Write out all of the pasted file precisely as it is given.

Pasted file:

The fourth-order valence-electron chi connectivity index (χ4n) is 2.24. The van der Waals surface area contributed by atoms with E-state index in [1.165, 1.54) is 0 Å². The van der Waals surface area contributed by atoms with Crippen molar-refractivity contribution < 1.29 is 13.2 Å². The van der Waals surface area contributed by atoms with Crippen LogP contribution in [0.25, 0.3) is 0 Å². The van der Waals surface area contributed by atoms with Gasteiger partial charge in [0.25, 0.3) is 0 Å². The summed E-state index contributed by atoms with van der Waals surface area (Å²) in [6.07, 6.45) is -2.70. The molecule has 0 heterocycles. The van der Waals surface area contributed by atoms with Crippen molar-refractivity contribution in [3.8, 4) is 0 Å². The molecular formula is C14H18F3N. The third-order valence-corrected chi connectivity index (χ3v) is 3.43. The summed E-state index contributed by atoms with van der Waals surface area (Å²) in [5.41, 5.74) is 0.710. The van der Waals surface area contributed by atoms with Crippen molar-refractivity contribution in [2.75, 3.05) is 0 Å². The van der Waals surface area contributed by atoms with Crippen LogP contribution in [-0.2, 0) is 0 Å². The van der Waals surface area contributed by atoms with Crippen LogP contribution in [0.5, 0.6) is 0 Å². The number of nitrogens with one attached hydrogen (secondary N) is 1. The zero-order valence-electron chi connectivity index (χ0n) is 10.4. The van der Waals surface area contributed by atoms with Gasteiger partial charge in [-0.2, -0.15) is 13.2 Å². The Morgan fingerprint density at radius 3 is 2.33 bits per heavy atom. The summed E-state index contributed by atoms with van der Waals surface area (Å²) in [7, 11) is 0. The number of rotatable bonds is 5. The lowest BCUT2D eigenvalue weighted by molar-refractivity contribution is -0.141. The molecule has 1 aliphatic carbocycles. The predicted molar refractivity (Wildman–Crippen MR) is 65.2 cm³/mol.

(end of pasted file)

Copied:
The fourth-order valence-electron chi connectivity index (χ4n) is 2.24. The van der Waals surface area contributed by atoms with E-state index in [1.165, 1.54) is 0 Å². The van der Waals surface area contributed by atoms with Crippen molar-refractivity contribution < 1.29 is 13.2 Å². The van der Waals surface area contributed by atoms with Crippen LogP contribution in [0.25, 0.3) is 0 Å². The van der Waals surface area contributed by atoms with Gasteiger partial charge in [0.25, 0.3) is 0 Å². The summed E-state index contributed by atoms with van der Waals surface area (Å²) in [6.07, 6.45) is -2.70. The molecule has 0 heterocycles. The van der Waals surface area contributed by atoms with Crippen molar-refractivity contribution in [3.8, 4) is 0 Å². The molecular formula is C14H18F3N. The third-order valence-corrected chi connectivity index (χ3v) is 3.43. The summed E-state index contributed by atoms with van der Waals surface area (Å²) in [5.41, 5.74) is 0.710. The van der Waals surface area contributed by atoms with Crippen molar-refractivity contribution in [2.75, 3.05) is 0 Å². The van der Waals surface area contributed by atoms with Crippen LogP contribution in [-0.2, 0) is 0 Å². The van der Waals surface area contributed by atoms with Crippen LogP contribution in [0.5, 0.6) is 0 Å². The number of nitrogens with one attached hydrogen (secondary N) is 1. The zero-order valence-electron chi connectivity index (χ0n) is 10.4. The van der Waals surface area contributed by atoms with Gasteiger partial charge in [-0.2, -0.15) is 13.2 Å². The Morgan fingerprint density at radius 3 is 2.33 bits per heavy atom. The summed E-state index contributed by atoms with van der Waals surface area (Å²) in [7, 11) is 0. The number of rotatable bonds is 5. The lowest BCUT2D eigenvalue weighted by molar-refractivity contribution is -0.141. The molecule has 1 aliphatic carbocycles. The predicted molar refractivity (Wildman–Crippen MR) is 65.2 cm³/mol.